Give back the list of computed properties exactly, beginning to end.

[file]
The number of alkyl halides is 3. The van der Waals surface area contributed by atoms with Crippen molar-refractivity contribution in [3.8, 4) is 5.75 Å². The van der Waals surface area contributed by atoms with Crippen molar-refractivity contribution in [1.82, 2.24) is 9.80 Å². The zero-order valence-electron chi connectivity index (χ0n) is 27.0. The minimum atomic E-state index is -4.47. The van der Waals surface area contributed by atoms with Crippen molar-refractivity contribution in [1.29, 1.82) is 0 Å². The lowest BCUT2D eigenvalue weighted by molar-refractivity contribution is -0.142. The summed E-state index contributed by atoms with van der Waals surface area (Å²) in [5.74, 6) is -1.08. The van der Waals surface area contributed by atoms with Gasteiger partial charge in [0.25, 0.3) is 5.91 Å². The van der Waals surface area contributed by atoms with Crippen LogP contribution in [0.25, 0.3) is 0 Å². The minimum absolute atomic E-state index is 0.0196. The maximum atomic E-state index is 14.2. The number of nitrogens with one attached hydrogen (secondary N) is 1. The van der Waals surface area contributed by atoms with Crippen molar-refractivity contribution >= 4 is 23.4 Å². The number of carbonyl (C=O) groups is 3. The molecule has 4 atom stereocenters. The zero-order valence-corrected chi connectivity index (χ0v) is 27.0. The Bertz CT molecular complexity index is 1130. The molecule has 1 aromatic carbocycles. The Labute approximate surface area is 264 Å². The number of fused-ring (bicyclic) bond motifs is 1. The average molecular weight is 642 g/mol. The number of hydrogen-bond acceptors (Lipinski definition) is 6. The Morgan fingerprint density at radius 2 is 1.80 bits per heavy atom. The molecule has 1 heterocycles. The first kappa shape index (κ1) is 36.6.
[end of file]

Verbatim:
The number of alkyl halides is 3. The van der Waals surface area contributed by atoms with Crippen molar-refractivity contribution in [3.8, 4) is 5.75 Å². The van der Waals surface area contributed by atoms with Crippen molar-refractivity contribution in [1.82, 2.24) is 9.80 Å². The zero-order valence-electron chi connectivity index (χ0n) is 27.0. The minimum atomic E-state index is -4.47. The van der Waals surface area contributed by atoms with Crippen molar-refractivity contribution in [1.29, 1.82) is 0 Å². The lowest BCUT2D eigenvalue weighted by molar-refractivity contribution is -0.142. The summed E-state index contributed by atoms with van der Waals surface area (Å²) in [5.74, 6) is -1.08. The van der Waals surface area contributed by atoms with Gasteiger partial charge in [0.25, 0.3) is 5.91 Å². The van der Waals surface area contributed by atoms with Crippen LogP contribution in [0.25, 0.3) is 0 Å². The minimum absolute atomic E-state index is 0.0196. The maximum atomic E-state index is 14.2. The number of nitrogens with one attached hydrogen (secondary N) is 1. The van der Waals surface area contributed by atoms with Crippen molar-refractivity contribution >= 4 is 23.4 Å². The number of carbonyl (C=O) groups is 3. The molecule has 4 atom stereocenters. The zero-order valence-corrected chi connectivity index (χ0v) is 27.0. The Bertz CT molecular complexity index is 1130. The molecule has 1 aromatic carbocycles. The Labute approximate surface area is 264 Å². The number of fused-ring (bicyclic) bond motifs is 1. The average molecular weight is 642 g/mol. The number of hydrogen-bond acceptors (Lipinski definition) is 6. The Morgan fingerprint density at radius 2 is 1.80 bits per heavy atom. The molecule has 1 heterocycles. The first kappa shape index (κ1) is 36.6.